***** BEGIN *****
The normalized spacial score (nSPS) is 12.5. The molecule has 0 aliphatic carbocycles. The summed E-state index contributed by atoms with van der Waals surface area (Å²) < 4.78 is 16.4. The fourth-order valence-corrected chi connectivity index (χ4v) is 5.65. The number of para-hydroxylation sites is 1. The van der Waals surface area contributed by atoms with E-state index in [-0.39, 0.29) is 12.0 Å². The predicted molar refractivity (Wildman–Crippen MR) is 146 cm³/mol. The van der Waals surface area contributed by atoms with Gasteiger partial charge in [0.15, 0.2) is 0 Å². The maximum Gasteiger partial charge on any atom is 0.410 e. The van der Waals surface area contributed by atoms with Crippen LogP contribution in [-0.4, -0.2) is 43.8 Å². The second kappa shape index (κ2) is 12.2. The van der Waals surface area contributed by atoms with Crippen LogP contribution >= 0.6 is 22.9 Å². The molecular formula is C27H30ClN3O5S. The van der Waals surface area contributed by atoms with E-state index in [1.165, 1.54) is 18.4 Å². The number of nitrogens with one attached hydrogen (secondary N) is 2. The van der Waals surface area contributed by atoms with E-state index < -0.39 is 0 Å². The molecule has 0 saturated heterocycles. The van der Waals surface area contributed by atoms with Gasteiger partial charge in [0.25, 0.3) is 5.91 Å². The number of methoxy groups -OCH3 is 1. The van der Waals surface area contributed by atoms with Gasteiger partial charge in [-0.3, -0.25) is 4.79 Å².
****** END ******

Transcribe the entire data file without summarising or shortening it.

The normalized spacial score (nSPS) is 12.5. The molecule has 0 aliphatic carbocycles. The summed E-state index contributed by atoms with van der Waals surface area (Å²) < 4.78 is 16.4. The fourth-order valence-corrected chi connectivity index (χ4v) is 5.65. The number of para-hydroxylation sites is 1. The van der Waals surface area contributed by atoms with E-state index in [-0.39, 0.29) is 12.0 Å². The predicted molar refractivity (Wildman–Crippen MR) is 146 cm³/mol. The van der Waals surface area contributed by atoms with Gasteiger partial charge in [0.15, 0.2) is 0 Å². The maximum Gasteiger partial charge on any atom is 0.410 e. The van der Waals surface area contributed by atoms with Crippen LogP contribution in [-0.4, -0.2) is 43.8 Å². The second kappa shape index (κ2) is 12.2. The van der Waals surface area contributed by atoms with Crippen LogP contribution >= 0.6 is 22.9 Å². The molecular formula is C27H30ClN3O5S. The van der Waals surface area contributed by atoms with E-state index in [1.165, 1.54) is 18.4 Å². The number of nitrogens with one attached hydrogen (secondary N) is 2. The van der Waals surface area contributed by atoms with E-state index < -0.39 is 0 Å². The molecule has 0 saturated heterocycles. The van der Waals surface area contributed by atoms with Gasteiger partial charge in [0.25, 0.3) is 5.91 Å². The number of methoxy groups -OCH3 is 1. The van der Waals surface area contributed by atoms with Gasteiger partial charge in [-0.3, -0.25) is 4.79 Å².